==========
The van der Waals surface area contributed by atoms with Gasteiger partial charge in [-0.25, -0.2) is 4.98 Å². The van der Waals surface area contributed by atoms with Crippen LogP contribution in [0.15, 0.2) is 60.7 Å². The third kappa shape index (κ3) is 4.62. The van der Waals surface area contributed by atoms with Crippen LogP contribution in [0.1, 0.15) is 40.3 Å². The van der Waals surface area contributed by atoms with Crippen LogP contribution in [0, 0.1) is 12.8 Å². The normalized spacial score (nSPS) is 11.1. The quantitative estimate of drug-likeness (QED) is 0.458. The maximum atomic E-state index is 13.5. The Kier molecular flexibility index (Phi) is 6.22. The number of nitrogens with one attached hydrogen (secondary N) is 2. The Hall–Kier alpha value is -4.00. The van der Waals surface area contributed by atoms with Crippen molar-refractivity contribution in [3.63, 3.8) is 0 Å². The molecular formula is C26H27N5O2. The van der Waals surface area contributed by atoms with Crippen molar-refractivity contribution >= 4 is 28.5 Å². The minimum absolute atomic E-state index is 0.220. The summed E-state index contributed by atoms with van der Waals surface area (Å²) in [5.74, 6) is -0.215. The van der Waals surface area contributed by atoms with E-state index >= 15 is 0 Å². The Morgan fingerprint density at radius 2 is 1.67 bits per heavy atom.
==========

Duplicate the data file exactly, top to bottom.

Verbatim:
The van der Waals surface area contributed by atoms with Gasteiger partial charge in [-0.25, -0.2) is 4.98 Å². The van der Waals surface area contributed by atoms with Crippen LogP contribution in [0.15, 0.2) is 60.7 Å². The third kappa shape index (κ3) is 4.62. The van der Waals surface area contributed by atoms with Crippen LogP contribution in [0.1, 0.15) is 40.3 Å². The van der Waals surface area contributed by atoms with Crippen LogP contribution in [0, 0.1) is 12.8 Å². The normalized spacial score (nSPS) is 11.1. The quantitative estimate of drug-likeness (QED) is 0.458. The maximum atomic E-state index is 13.5. The Kier molecular flexibility index (Phi) is 6.22. The number of nitrogens with one attached hydrogen (secondary N) is 2. The Hall–Kier alpha value is -4.00. The van der Waals surface area contributed by atoms with Crippen molar-refractivity contribution in [3.63, 3.8) is 0 Å². The molecular formula is C26H27N5O2. The van der Waals surface area contributed by atoms with Crippen molar-refractivity contribution >= 4 is 28.5 Å². The minimum absolute atomic E-state index is 0.220. The summed E-state index contributed by atoms with van der Waals surface area (Å²) in [5.74, 6) is -0.215. The van der Waals surface area contributed by atoms with E-state index >= 15 is 0 Å². The Morgan fingerprint density at radius 2 is 1.67 bits per heavy atom.